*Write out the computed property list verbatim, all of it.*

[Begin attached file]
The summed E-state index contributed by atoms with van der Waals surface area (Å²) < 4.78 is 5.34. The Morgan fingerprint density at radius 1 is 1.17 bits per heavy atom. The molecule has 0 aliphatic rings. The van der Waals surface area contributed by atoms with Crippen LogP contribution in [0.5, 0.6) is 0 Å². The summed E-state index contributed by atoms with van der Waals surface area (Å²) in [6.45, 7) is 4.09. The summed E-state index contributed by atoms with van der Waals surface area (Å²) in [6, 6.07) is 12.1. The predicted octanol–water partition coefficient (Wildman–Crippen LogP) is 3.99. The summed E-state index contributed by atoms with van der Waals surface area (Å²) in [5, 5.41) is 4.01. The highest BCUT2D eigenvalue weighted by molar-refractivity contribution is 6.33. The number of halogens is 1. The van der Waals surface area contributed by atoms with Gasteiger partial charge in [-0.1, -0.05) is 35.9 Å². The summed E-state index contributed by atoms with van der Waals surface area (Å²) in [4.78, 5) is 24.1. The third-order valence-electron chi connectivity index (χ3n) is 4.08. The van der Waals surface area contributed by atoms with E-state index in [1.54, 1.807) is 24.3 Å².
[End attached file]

The summed E-state index contributed by atoms with van der Waals surface area (Å²) < 4.78 is 5.34. The Morgan fingerprint density at radius 1 is 1.17 bits per heavy atom. The molecule has 0 aliphatic rings. The van der Waals surface area contributed by atoms with Crippen LogP contribution in [0.5, 0.6) is 0 Å². The summed E-state index contributed by atoms with van der Waals surface area (Å²) in [6.45, 7) is 4.09. The summed E-state index contributed by atoms with van der Waals surface area (Å²) in [6, 6.07) is 12.1. The predicted octanol–water partition coefficient (Wildman–Crippen LogP) is 3.99. The summed E-state index contributed by atoms with van der Waals surface area (Å²) in [5, 5.41) is 4.01. The highest BCUT2D eigenvalue weighted by molar-refractivity contribution is 6.33. The number of halogens is 1. The van der Waals surface area contributed by atoms with Gasteiger partial charge in [-0.1, -0.05) is 35.9 Å². The summed E-state index contributed by atoms with van der Waals surface area (Å²) in [4.78, 5) is 24.1. The third-order valence-electron chi connectivity index (χ3n) is 4.08. The van der Waals surface area contributed by atoms with E-state index in [1.54, 1.807) is 24.3 Å².